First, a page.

Man of Faith - Moses
following is a guest review. The review
and photos do not necessarily reflect the opinions of Michael Crawford
or Michael's Review of the Week, and are the opinion and work of the
|Jeff is back tonight with a
look at a rather unique action figure, but one that's done surprsingly
well - tell us all about it, Jeff!
Thanks as always to Michael, a man who is no stranger to reviewing
Moses himself, as he did here
a few years back. But the passage of time has lead to an increase in
scale, and a huge leap in quality.
If there’s one thing that unites and divides more than politics and
religion, its action figures based on people and characters from
politics and religion. And so, I must be cautious!
When this figure was first announced on the forums, it was like the
very gates of Hades had been cast open. People who normally seemed able
discuss to the collectables we all care so much about in a calm and
measured manner, (well most of the time) threw caution to the wind and
became manic Christian zealots and holier than thou atheists!
It taught me that when it comes to certain fields, it’s best to play
your cards close to your chest, meaning I shall try and review this
figure whilst walking a tightrope of offension.
I will say however here at the offset that I am not a religious person;
in fact I don’t even consider myself spiritual on any level whatsoever.
I am however deeply interested in theology, and our house is full of
images and iconography from all the worlds credos and faiths (my wife
majored in anthropology).
The company behind this figure is a new player going by the name JCL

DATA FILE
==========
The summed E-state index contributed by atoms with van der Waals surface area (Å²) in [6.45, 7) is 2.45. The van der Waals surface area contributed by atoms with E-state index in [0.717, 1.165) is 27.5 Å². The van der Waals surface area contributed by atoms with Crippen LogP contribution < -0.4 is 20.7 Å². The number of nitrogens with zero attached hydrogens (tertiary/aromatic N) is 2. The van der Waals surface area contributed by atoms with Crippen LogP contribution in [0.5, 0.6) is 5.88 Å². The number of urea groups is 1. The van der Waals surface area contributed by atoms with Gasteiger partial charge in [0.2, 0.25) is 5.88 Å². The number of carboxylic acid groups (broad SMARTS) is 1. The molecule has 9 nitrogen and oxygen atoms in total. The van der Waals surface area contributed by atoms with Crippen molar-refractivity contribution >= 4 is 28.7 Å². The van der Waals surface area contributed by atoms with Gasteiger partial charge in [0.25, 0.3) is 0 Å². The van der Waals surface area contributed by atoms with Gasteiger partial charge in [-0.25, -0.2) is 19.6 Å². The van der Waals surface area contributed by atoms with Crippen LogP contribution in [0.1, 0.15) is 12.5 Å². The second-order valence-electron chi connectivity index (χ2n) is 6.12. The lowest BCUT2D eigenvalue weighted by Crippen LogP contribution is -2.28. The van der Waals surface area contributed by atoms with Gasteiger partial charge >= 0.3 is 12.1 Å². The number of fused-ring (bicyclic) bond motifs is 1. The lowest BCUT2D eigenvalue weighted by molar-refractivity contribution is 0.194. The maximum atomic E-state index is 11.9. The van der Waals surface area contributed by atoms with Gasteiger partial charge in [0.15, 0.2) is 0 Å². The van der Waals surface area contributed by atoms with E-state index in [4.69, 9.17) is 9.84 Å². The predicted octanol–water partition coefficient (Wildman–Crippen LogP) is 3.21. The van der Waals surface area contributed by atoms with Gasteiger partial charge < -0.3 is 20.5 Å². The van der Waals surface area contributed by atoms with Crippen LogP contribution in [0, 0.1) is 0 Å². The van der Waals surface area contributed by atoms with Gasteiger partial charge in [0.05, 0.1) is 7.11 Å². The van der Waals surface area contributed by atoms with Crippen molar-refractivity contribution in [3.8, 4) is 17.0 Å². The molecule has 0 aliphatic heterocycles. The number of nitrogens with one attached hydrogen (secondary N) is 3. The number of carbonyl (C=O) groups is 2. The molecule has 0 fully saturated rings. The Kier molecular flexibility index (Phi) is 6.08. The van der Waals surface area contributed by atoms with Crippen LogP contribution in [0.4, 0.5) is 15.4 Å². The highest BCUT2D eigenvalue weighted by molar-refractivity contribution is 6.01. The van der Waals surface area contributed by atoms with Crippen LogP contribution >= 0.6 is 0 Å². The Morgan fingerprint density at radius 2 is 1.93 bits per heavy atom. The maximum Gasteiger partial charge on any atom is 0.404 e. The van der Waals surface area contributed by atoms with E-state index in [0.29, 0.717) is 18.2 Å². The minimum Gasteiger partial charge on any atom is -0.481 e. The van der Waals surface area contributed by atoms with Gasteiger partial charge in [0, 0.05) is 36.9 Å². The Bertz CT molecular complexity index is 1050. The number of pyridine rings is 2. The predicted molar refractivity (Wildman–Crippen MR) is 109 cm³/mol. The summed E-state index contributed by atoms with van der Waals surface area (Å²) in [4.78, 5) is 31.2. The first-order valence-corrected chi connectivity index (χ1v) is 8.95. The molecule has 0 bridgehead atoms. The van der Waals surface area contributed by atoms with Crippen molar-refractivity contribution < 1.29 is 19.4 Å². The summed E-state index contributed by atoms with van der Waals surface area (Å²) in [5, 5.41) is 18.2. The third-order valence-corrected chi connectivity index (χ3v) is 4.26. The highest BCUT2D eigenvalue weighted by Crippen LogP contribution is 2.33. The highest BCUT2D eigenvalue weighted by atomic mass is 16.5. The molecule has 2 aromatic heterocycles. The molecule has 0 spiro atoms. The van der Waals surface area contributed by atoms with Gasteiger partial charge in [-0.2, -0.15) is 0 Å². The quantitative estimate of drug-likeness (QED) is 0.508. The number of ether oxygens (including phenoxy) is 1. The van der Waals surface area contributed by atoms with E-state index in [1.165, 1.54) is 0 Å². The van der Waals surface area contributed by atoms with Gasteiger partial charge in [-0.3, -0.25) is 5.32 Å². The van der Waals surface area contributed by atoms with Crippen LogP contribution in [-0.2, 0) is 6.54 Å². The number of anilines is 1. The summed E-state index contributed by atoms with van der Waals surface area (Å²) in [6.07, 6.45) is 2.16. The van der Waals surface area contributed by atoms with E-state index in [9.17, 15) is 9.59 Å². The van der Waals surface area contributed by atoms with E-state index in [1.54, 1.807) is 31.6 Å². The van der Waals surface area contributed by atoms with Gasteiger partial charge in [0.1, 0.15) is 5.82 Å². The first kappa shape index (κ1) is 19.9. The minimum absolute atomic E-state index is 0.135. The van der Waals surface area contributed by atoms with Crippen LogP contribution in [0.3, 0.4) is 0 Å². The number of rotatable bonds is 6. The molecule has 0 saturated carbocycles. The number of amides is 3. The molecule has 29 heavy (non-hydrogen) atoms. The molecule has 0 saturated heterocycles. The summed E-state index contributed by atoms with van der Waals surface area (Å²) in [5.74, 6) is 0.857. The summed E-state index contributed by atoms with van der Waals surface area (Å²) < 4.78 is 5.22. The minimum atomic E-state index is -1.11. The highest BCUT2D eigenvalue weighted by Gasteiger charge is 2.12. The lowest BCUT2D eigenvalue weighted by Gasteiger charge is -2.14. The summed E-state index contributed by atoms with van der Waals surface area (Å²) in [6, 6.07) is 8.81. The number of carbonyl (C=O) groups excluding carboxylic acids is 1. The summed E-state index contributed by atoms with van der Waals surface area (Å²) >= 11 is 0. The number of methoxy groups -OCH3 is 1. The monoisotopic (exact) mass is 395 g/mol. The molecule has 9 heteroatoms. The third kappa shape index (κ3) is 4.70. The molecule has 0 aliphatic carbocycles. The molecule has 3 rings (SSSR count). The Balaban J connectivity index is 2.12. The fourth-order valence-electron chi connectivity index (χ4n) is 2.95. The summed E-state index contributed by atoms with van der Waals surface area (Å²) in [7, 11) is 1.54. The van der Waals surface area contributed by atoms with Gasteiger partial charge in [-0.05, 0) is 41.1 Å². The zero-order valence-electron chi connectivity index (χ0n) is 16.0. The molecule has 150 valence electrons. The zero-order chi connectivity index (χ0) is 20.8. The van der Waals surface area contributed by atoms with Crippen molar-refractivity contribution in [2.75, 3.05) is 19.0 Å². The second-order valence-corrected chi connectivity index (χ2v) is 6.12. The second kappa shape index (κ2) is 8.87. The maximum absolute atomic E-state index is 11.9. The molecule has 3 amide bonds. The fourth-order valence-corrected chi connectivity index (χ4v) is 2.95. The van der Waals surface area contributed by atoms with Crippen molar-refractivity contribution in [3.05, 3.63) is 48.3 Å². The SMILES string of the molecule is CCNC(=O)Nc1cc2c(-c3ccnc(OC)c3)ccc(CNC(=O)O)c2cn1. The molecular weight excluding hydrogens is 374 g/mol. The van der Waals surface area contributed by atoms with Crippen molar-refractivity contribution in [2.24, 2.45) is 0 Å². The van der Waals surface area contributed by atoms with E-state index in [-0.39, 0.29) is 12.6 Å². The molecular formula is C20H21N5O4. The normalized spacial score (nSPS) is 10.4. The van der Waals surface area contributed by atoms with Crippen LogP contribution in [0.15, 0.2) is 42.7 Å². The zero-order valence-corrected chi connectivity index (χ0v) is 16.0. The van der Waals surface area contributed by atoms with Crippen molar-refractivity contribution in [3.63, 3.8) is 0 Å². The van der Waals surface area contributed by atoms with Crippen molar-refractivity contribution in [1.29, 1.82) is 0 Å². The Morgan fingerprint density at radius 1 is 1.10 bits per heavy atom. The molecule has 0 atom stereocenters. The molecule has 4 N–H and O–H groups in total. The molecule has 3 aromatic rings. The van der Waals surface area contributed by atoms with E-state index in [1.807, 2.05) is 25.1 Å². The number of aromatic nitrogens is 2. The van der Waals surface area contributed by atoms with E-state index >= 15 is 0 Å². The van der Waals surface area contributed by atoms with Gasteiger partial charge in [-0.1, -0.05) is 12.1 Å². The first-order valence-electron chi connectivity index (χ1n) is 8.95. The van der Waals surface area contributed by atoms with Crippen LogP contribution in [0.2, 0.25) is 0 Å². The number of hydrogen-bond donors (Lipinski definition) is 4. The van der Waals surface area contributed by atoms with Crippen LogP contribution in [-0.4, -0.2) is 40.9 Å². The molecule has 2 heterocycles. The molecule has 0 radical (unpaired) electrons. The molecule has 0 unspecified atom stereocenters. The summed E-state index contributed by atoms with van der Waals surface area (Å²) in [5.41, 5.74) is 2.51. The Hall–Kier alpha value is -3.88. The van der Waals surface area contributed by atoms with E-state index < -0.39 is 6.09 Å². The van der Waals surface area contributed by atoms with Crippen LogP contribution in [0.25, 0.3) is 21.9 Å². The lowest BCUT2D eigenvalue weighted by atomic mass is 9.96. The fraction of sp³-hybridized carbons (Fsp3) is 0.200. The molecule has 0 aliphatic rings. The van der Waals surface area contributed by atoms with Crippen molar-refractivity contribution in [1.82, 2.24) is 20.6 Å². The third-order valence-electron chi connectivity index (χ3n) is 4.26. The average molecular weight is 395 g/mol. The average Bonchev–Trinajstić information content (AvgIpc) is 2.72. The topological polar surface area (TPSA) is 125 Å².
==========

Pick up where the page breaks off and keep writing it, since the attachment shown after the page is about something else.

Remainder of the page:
and they have a mission (which I guess is evident in that those
initials stand for ‘Jesus Christ Loves’), not just to bring us top
class toys and collectables, but also to try and spread the word of the
|Once again I
underline that I have no religious agenda, I have no wish
to spread anyone’s beliefs other than my own, so for me this is just a
100% cool figure. It doesn’t make me want to pick up the nearest bible
and start reciting the 23rd psalm, but it does hammer home just how
instantly recognisable the characters and situations of the bible are
in terms of global iconography. So if you dig that on any level read
on… If not, what the heck, read it anyway it might stir some feelings
and emotions, maybe even some memories, some negative, some positive,
but lets face it, any feelings are better than the banal and numb state
of futile existence that permeates most things these days…
That was meant to be ironic…
And back to toys...
There was a time, not so very long ago that virtually every 1/6th
figure came in a 5 panel flap fronted box. It’s a tried and tested
formula, and as the old adage goes, ‘if it isn’t broke, don’t fix it’.
Meaning that this is the formula JCL has opted to take. The cover has a
super blown up photo of the figures head along with the ‘Man of Faith,
collection series’ logo and his name in large letters.
The back has a brief biography of the life and times of Mr Moses or
‘משה ‘ as it should be written in Hebrew, though he is also believed to
have gone by ten other names, as you can read here,
in fact the number ten seems to crop up a lot with Moses, ten Egyptian
plagues, ten commandments… well, that’s three at least!
Sorry I’m rambling again. Anyway, this biography is illustrated with
three pics of the figure in various poses and showing some of his
accessories. Within the box the figure is held in a vac formed tray
somewhat annoyingly tightly by no less than seven twisty ties… too many
in anyone’s language be it Hebrew, English or even Welsh. They were so
tight I ended up using wire-snippers to get him out. However, as
annoying as they were, they certainly meant that the figure arrived in
top condition, with no broken parts or paint rubs.
So, not an exceptional bit of packaging design, but for a new company